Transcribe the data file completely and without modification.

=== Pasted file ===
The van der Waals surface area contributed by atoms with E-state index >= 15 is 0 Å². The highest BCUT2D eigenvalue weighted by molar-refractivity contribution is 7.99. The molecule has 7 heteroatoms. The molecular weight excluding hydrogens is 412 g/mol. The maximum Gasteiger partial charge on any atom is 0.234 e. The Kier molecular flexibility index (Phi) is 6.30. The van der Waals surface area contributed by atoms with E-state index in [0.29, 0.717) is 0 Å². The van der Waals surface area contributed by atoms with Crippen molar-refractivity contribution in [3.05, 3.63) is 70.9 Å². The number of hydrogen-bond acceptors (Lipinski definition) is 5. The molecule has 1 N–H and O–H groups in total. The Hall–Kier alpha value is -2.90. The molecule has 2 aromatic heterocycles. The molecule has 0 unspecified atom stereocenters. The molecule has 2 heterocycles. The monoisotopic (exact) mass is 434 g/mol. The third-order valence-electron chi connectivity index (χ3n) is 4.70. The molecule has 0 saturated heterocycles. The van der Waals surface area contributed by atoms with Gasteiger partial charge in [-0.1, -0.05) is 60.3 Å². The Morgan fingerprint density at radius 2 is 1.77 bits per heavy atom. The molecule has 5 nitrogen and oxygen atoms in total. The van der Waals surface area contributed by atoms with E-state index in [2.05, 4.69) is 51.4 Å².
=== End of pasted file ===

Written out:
The van der Waals surface area contributed by atoms with E-state index >= 15 is 0 Å². The highest BCUT2D eigenvalue weighted by molar-refractivity contribution is 7.99. The molecule has 7 heteroatoms. The molecular weight excluding hydrogens is 412 g/mol. The maximum Gasteiger partial charge on any atom is 0.234 e. The Kier molecular flexibility index (Phi) is 6.30. The van der Waals surface area contributed by atoms with E-state index in [0.29, 0.717) is 0 Å². The van der Waals surface area contributed by atoms with Crippen molar-refractivity contribution in [3.05, 3.63) is 70.9 Å². The number of hydrogen-bond acceptors (Lipinski definition) is 5. The molecule has 1 N–H and O–H groups in total. The Hall–Kier alpha value is -2.90. The molecule has 2 aromatic heterocycles. The molecule has 0 unspecified atom stereocenters. The molecule has 2 heterocycles. The monoisotopic (exact) mass is 434 g/mol. The third-order valence-electron chi connectivity index (χ3n) is 4.70. The molecule has 0 saturated heterocycles. The van der Waals surface area contributed by atoms with Gasteiger partial charge in [-0.1, -0.05) is 60.3 Å². The Morgan fingerprint density at radius 2 is 1.77 bits per heavy atom. The molecule has 5 nitrogen and oxygen atoms in total. The van der Waals surface area contributed by atoms with E-state index in [2.05, 4.69) is 51.4 Å².